Richmond Family LawyerAlimony is calculated based on a number of important factors.

The Couple’s Standard of Living
One of the major factors in calculating alimony is the standard of living that the couple possessed while they were still married. Ideally, you and your Richmond family attorney will wish for your standard of living to remain relatively unchanged both prior to and subsequent to your divorce. If you were accustomed to a very high standard, it follows logically that the alimony payment should be correspondingly high. However, this can be difficult.

The Problem
As many economists and your family attorney can point out, once you and your spouse have divorced you are no longer a single household. The replication of a high standard of living in two households may be prohibitively costly compared to having to support only one. An alimony payment sufficient to support such as standard may not be economically feasible.

Economies of Scale
In a divorce situation, living expenses are multiplied by two due to the separation of the households. This, as your family attorney may remind you, can mean that it may become impossible for divorcing spouses to maintain their former economic status even if they divide their combined earnings in an equitable fashion.

Keeping the House
Stipulating a high alimony amount in order to retain ownership of the home might be possible if the couple’s income and assets permit. However, your Richmond family lawyer can attest that for most people this is not the case. Often the couple’s combined income was just enough to cover their combined living and residential expenses. It may not be reasonable to expect a single person to continue to meet these expenses or provide an alimony payment sufficient to enable the spouse to do so.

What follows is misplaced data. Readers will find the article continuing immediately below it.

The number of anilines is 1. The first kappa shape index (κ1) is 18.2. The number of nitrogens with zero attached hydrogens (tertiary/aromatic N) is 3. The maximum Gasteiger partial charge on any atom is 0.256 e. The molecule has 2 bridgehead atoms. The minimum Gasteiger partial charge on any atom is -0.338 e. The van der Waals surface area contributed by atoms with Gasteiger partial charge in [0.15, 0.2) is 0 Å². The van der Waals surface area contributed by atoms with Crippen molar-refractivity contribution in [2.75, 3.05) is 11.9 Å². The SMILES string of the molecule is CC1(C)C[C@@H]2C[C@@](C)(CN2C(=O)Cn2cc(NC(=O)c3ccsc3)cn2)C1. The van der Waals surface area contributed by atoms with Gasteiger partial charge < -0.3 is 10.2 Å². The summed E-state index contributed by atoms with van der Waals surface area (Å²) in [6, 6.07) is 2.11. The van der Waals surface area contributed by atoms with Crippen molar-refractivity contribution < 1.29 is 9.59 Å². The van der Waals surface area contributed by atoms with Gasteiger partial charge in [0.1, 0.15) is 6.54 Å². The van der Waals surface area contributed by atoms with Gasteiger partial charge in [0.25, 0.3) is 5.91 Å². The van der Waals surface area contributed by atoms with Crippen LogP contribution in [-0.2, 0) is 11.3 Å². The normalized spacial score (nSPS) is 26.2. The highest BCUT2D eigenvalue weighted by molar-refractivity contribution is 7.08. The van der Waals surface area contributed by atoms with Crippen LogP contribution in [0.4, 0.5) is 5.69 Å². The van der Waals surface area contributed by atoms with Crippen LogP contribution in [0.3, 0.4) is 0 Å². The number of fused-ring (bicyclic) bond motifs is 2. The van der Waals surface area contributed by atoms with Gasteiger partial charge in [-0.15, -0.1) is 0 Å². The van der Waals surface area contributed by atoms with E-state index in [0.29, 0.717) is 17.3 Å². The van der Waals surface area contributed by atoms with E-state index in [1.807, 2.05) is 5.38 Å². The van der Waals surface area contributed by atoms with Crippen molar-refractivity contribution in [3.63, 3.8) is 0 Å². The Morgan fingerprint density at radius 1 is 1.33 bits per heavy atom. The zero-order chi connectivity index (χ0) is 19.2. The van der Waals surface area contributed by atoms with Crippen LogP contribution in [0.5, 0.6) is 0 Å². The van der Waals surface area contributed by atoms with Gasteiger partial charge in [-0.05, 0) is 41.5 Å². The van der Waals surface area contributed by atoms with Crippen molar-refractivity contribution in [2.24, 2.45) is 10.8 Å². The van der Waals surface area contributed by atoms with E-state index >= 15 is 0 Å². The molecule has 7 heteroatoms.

Thus, while it may be possible to accommodate a high standard of living in some cases, your family lawyer is unlikely to encourage you to consider this the primary basis on which to set an alimony figure. It is a contributing factor—not the deciding factor.

An experienced lawyer can advise you that the spouse who is paying alimony can normally deduct these payments when calculating his/her income taxes. While they are a deduction from the income of the spouse making the payments, they are an augmentation to the income of the spouse receiving them. This can cause changes in tax bracket status for both spouses – higher for the receiving spouse and lower for the paying spouse. 

A Point to Consider
Since the paying spouse’s tax bracket can drop, this may increase his/her willingness to make the payments. Due to this circumstance, your family lawyer may advise you to consider taxation as a serious factor as you and your spouse work to determine the level of alimony that is to be paid.